Too many people get hung up with trying to get that best solution so that they end up not even solve the problem. They're too worried about looking silly – when you should worry about solving the problem at all.
Tip #5: involve the interviewer
Ask questions first.
Don't just start coding the solution to a problem. Even if you think you understand it. Ask the interviewer some questions to confirm.
The point isn't to run off and code the right answer, the point is to simulate how you'd behave in a real-world environment. If you don't ask clarifying questions about your assignment in a coding interview, the interviewer will assume you wouldn't ask questions in a real-world situation either.
So, take your time, ask questions–make sure you understand what kind of code you are supposed to write, before you write it.
Ask them for feedback.
Especially if you don't know the answer to a problem and they've timed you out. It doesn't hurt to ask the interviewer their opinion on your code and your solution to the problem.
Show that you’re interested in learning – you don't just want to get the answer right, but you want to understand it.
I guarantee it won't make you look stupid. But it’ll make them feel important.
Tip #6: be confident
Your responses to questions during the interview are the best way to showcase your communication skills.
Speak clearly and slowly, enunciate your words, provide examples to back up every claim you make, and be receptive to following up on everything you say.
Have confidence in your answers.
Don’t make too many ‘maybe’ statements. Don’t flip-flop around in your answers.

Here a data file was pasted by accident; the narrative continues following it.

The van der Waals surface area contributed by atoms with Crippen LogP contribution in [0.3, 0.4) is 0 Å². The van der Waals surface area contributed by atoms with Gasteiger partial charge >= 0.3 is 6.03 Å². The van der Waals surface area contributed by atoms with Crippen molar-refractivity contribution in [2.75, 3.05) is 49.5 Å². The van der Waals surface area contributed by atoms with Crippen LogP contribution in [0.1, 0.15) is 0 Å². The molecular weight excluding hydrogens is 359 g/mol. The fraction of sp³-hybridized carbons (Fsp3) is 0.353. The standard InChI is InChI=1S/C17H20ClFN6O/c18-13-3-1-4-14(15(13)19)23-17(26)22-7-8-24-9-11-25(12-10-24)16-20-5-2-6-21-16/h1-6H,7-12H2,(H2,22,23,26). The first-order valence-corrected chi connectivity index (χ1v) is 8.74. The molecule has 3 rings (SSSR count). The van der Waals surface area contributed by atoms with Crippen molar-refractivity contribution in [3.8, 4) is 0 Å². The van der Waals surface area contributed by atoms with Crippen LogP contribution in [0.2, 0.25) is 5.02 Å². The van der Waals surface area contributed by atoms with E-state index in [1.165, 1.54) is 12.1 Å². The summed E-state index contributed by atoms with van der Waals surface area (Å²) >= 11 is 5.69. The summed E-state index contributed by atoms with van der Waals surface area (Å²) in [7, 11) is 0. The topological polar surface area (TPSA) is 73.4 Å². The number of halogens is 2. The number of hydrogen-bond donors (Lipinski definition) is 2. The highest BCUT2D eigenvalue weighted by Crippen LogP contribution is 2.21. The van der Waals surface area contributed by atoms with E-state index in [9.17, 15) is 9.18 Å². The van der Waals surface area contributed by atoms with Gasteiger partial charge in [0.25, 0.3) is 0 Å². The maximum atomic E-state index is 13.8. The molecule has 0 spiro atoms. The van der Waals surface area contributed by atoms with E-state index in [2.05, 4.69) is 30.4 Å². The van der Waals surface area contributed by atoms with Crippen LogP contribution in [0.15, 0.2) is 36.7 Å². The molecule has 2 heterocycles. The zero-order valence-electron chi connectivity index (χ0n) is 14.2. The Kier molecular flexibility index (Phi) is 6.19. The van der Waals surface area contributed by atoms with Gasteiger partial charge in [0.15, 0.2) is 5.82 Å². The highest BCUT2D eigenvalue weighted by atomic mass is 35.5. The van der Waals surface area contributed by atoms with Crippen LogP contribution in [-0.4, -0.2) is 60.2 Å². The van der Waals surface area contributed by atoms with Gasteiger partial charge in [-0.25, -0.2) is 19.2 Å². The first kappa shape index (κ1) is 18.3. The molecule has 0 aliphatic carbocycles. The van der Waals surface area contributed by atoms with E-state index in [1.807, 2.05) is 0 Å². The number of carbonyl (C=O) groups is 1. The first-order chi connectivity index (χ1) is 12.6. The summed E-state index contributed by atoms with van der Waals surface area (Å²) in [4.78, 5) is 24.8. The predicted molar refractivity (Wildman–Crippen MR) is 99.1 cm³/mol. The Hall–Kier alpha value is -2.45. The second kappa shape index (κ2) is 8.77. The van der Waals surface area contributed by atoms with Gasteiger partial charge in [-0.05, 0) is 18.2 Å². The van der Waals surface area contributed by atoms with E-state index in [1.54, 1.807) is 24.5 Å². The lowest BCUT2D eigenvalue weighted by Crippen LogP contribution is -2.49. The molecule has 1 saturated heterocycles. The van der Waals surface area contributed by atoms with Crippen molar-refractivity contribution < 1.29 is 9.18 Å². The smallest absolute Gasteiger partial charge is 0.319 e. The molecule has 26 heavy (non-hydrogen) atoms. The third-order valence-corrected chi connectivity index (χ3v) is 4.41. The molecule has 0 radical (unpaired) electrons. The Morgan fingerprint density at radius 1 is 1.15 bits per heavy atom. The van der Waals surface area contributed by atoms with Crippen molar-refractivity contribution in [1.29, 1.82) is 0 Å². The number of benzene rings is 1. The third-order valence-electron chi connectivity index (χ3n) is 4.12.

Say what you know, and move on. And leave it at that because that's going to come off way more confident than anything else.
Don't give up so easily.
Try a little. Try a little more. An interviewer will respect you a lot more if you try hard.
No one wants a coworker who whines about how hard something is and promptly gives up.
Tip #7: Work cleanly
Name things cleary.
If you’re in a coding interview and you write code with one-letter variable names – like I so often see in coding interviews – the interviewer is going to assume that is how you normally write the code that you put into production in real-world applications.
It takes you two extra seconds to think of and write out a clear and meaningful variable name, so do it.
Test your code.
I can't believe how many software engineers, who would normally test every line of code they write, completely forget to do this in an interview or think it's not important.
Write a unit test to test it if you can, but if you can't, at least paper test it. (That means walk through the code with possible inputs, line-by-line.)
It's not a race. It's about being thoughtful, analytical, careful and accurate.
No one is going to be too impressed if you whip out code super fast, but do it carelessly. It looks like you just don't care and you are all about showing off instead of writing good code.
Be the guy who takes his time, tests his code and makes sure it works, before he throws it over to the interviewer and says he's done.
Tip #8: what to do AFTER YOUR INTERVIEW
Send a thank-you note.
After your interview, send a nice thank-you note to the hiring manager, and ask if they need anything from you.
Send messages to everyone involved.
The same goes for anyone working at the company you came in contact with during your interview:
Send them a thank-you note. That way you’ll stay top of mind with the team.
Do a debrief for yourself.
After every interview, go over the questions you didn’t perform well on, and do your best to figure them out later in a less stressful environment.
There’s a strong chance you’ll encounter the same concept (often the same question). You want to do better next time you are asked a similar question to the one you struggled with last time.
You want to see progress.
If you got rejected, ask for feedback.
Some interviewers are willing to help you out with a bit of feedback after you’ve failed to get the offer.
From this, you can learn what you need to study next or how to better present yourself at other interviews.
Being open to constructive criticism always pays off!